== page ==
Improved cash flow, divestments of the Oman steel business and Jindal Power have reduced the company’s leverage by ₹32,100 crore over the past four years
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Jindal Steel and Power Ltd’s steel production and sales for the September quarter were encouraging. Despite the monsoon, the steel sales volume surged 32% sequentially and 10% from a year ago to 2.13 million tonnes. With the revival of construction activities post-monsoon season and economic activities picking up pace, the outlook on steel sales is upbeat.
What’s more is that strong demand augurs well for steel realizations. Steel prices have been firm during the September quarter despite the seasonal impact of monsoon and volatility in the Chinese market. Steel realizations, in fact, improved marginally on a sequential basis with average domestic spot HRC (hot-rolled coil) prices improving 1% in the seasonally weak monsoon quarter, point out analysts at Antique Stock Broking Ltd.
They expect Jindal Steel’s consolidated revenue to improve 58% for the September quarter, driven by higher steel volume and realizations, though partly offset by the divestment of Jindal Power Ltd. Consolidated Ebitda is expected to jump 58% from a year earlier, driven by higher realizations and volume.
Meanwhile, iron ore prices have declined significantly during the past few months, and the benefits of lower iron ore prices may become visible from Q3 onwards. The company has been shortlisted as the preferred bidder for Kasia (Odisha) iron ore mine by the state government. This is expected to enhance its raw material security further.
That said, rising coking coal prices may pose challenges. An expected shipment in November from one of the company’s Australian coking coal mines may help reduce its coking coal dependency significantly.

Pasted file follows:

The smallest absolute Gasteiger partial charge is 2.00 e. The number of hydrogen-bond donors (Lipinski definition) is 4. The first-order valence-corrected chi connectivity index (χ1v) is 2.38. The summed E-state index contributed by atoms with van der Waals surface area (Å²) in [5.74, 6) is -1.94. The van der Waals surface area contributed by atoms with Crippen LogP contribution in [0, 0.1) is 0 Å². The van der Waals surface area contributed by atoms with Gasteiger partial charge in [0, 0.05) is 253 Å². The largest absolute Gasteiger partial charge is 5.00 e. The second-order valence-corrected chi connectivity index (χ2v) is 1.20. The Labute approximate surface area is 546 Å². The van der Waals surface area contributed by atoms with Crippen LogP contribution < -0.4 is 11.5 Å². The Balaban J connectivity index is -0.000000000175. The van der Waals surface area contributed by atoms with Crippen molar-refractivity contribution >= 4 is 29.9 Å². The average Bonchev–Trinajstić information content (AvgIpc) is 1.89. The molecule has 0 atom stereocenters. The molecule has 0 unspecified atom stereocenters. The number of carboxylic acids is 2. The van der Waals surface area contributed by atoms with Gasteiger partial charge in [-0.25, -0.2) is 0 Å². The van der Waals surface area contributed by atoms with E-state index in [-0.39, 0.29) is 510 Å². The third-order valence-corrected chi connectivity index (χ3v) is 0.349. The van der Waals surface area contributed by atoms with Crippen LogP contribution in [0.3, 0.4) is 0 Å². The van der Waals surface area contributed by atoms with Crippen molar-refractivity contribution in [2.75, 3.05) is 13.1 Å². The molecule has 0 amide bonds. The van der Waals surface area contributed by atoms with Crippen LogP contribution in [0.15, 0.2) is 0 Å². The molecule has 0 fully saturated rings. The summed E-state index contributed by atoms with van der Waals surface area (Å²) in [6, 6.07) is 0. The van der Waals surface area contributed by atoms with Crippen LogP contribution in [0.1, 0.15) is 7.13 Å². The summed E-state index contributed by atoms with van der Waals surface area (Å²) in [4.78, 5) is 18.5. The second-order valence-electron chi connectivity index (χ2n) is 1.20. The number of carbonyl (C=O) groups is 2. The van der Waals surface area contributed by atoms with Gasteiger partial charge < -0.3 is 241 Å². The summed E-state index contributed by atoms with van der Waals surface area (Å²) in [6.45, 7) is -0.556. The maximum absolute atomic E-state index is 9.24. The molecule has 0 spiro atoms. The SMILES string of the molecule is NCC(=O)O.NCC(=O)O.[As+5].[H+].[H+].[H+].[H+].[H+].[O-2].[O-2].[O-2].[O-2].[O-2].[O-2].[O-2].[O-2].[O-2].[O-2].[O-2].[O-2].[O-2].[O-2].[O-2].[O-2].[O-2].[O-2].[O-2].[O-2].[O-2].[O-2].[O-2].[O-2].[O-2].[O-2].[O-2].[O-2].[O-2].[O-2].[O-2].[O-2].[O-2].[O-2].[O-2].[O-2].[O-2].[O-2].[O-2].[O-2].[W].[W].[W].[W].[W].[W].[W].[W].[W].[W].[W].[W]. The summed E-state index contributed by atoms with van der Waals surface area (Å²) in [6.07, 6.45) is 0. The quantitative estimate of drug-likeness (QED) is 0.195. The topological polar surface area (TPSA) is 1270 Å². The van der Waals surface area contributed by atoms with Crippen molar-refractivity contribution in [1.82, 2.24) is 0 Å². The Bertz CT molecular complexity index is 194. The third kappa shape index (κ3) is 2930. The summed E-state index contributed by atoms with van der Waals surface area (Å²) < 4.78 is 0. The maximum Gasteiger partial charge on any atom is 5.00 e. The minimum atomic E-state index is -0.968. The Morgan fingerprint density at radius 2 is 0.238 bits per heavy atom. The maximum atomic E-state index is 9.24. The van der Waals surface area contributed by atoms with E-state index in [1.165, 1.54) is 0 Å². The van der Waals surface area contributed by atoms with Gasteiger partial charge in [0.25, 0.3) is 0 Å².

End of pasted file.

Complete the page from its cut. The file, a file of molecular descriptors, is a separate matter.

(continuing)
Jindal Steel has seen significant debt reduction in the past year. The benefits of the completed capacity expansions were aided by a favourable steel cycle.
Improved cash flow, divestments of the Oman steel business and Jindal Power have reduced the company’s leverage by ₹32,100 crore over the past four years. As a result, the net debt-to-Ebitda ratio has dropped to 0.9 by FY21, from as high as 10 during FY17. The firm is undertaking capacity expansions through the brownfield route. The planned addition of about 6.3 million tonnes per annum (mtpa) crude steel capacity will boost its capacity to 15.9 mtpa from the current 8.6 mtpa.
According to analysts, the product mix is expected to improve as the proportion of flat steel in the overall mix will rise to 71% once capacity expansions are completed. Analysts at Kotak Institutional Equities have increased Ebitda estimates by 15% for FY22, 5% for FY23 and 10% for FY24, factoring in the present run-rate on steel margins, higher prices and volumes.
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